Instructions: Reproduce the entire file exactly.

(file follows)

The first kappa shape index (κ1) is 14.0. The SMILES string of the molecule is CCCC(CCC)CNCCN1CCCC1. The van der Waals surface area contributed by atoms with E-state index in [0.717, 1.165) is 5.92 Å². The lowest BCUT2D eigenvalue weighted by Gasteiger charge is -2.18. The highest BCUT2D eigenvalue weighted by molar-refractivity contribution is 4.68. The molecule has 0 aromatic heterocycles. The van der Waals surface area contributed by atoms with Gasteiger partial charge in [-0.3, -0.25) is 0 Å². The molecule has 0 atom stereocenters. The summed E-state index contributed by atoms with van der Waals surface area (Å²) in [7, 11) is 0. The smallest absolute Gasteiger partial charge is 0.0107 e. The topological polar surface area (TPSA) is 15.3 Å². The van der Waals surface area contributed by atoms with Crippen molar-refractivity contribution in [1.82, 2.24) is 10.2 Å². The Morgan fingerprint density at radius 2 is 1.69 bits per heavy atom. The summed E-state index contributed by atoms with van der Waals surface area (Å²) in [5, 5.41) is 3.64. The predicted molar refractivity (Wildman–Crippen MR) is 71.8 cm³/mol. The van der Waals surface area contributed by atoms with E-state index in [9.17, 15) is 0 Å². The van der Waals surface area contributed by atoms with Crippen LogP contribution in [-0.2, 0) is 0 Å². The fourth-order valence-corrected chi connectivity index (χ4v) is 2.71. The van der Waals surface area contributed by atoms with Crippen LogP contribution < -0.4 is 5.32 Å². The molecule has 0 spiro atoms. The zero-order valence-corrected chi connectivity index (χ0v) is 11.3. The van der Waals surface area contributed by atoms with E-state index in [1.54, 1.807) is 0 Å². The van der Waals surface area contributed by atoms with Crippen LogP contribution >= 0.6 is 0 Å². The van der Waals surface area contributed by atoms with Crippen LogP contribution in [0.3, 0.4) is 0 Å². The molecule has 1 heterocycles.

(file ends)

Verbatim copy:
The first kappa shape index (κ1) is 14.0. The SMILES string of the molecule is CCCC(CCC)CNCCN1CCCC1. The van der Waals surface area contributed by atoms with E-state index in [0.717, 1.165) is 5.92 Å². The lowest BCUT2D eigenvalue weighted by Gasteiger charge is -2.18. The highest BCUT2D eigenvalue weighted by molar-refractivity contribution is 4.68. The molecule has 0 aromatic heterocycles. The van der Waals surface area contributed by atoms with Gasteiger partial charge in [-0.3, -0.25) is 0 Å². The molecule has 0 atom stereocenters. The summed E-state index contributed by atoms with van der Waals surface area (Å²) in [7, 11) is 0. The smallest absolute Gasteiger partial charge is 0.0107 e. The topological polar surface area (TPSA) is 15.3 Å². The van der Waals surface area contributed by atoms with Crippen molar-refractivity contribution in [1.82, 2.24) is 10.2 Å². The Morgan fingerprint density at radius 2 is 1.69 bits per heavy atom. The summed E-state index contributed by atoms with van der Waals surface area (Å²) in [5, 5.41) is 3.64. The predicted molar refractivity (Wildman–Crippen MR) is 71.8 cm³/mol. The van der Waals surface area contributed by atoms with E-state index in [9.17, 15) is 0 Å². The van der Waals surface area contributed by atoms with Crippen LogP contribution in [-0.2, 0) is 0 Å². The fourth-order valence-corrected chi connectivity index (χ4v) is 2.71. The van der Waals surface area contributed by atoms with Crippen LogP contribution < -0.4 is 5.32 Å². The molecule has 0 spiro atoms. The zero-order valence-corrected chi connectivity index (χ0v) is 11.3. The van der Waals surface area contributed by atoms with E-state index in [1.54, 1.807) is 0 Å². The van der Waals surface area contributed by atoms with Crippen LogP contribution >= 0.6 is 0 Å². The van der Waals surface area contributed by atoms with Crippen LogP contribution in [0.3, 0.4) is 0 Å². The molecule has 1 heterocycles.